Multimillion-Dollar Housing Upgrade Funds to Hit Quad Cities: Find Out Your Community’s Share

Multimillion-Dollar Housing Upgrade Funds to Hit Quad Cities: Find Out Your Community's Share

Aiming to purchase a house but finding the down payment daunting? Fortunately, there exist various programs that provide down payment assistance, potentially offering a lifeline for your dream of homeownership.

Down payment assistance programs, or DPAs, extend financial aid to qualified homebuyers, usually in the form of cash grants or low-cost to interest-free loans. These initiatives typically originate from government-funded entities at the local and state levels, although similar schemes are offered by banks and credit unions.

Here, CNBC Select offers an in-depth exploration of the variety of down payment assistance available, providing insight into how you might qualify.

Exploring the Different Kinds of Down Payment Assistance Across the nation, there are thousands of down payment schemes, many of which are designed specifically for first-time homebuyers. DPAs generally fall into two main categories – grants and loans. Each category has specific qualifying criteria and repayment structures.

Grants Grants are often the most attractive option for potential homeowners, as they essentially provide free money towards a down payment. For instance, the FirstHome program in Iowa extends a grant of $2,500 to aid with down payment and closing costs. Meanwhile, the First Home Loan Program from MaineHousing offers up to $5,000 to those who meet the program’s stipulations.

Banks also provide similar grants. Bank of America, for example, offers a Down Payment Grant program where qualified borrowers in specific areas can receive a grant of up to 3% of the home’s purchase price, capped at $10,000, for use as a down payment.

Chase Bank has its own scheme, the Chase Select Grant, available in eligible areas. Recipients can gain $2,500 or $5,000 which is initially applied to reduce the interest rate, with the remaining funds used towards fees or the down payment.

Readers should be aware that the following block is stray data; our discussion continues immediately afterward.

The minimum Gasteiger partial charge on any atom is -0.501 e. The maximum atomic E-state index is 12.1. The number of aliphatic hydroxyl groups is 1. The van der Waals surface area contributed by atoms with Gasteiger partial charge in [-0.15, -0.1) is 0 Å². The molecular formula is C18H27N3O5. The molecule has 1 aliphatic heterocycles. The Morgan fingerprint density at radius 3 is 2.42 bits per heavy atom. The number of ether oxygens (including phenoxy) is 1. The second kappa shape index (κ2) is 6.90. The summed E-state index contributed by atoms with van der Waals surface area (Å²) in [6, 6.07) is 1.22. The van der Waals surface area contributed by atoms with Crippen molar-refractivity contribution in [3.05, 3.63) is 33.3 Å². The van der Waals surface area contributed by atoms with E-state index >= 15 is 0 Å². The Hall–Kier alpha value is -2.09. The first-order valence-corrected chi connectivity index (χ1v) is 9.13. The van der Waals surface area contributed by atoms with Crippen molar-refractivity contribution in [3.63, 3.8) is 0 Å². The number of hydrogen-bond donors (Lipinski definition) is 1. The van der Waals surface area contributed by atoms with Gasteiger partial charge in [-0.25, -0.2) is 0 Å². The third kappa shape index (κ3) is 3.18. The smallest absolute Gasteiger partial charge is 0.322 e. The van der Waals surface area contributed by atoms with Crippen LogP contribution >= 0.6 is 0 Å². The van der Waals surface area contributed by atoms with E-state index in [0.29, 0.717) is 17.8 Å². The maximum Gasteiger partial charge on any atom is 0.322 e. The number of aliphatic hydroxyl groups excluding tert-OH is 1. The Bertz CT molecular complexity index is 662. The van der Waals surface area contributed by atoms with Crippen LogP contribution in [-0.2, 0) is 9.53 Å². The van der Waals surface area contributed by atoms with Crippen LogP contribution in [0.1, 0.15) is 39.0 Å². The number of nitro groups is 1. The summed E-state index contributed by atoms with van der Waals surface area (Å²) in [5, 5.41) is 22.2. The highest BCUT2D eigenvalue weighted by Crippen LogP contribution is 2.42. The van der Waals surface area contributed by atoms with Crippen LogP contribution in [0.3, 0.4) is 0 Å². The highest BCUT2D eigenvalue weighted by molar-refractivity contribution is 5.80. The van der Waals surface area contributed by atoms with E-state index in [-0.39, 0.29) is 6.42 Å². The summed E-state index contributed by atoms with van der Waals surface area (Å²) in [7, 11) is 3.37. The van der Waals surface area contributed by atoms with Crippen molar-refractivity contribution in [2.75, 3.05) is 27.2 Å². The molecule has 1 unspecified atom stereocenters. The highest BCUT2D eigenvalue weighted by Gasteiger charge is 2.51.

Loans Unlike grants, loans must be repaid. However, DPA loans often come with more favorable terms than conventional loans. Some loans are forgivable, meaning if you stay in the home for a certain period (typically five to ten years), the loan turns into a grant and doesn’t have to be repaid. These terms can provide a considerable boost to those struggling with initial homeownership costs.

Furthermore, both national and local banks offer loans as part of their down payment assistance programs. For instance, Wells Fargo’s NeighborhoodLIFT program provides eligible homeowners with an interest-free loan of up to $20,000, which is forgivable over five years.

It’s worth noting that while these programs can be immensely helpful, they often have stipulations such as income limits or requirements to complete homebuyer education courses. Therefore, potential homebuyers should research thoroughly to understand the specifics of each program and determine if they meet the qualifications.

By understanding these assistance options, potential homebuyers can alleviate some of the financial stress associated with the down payment, making the path to homeownership more accessible.

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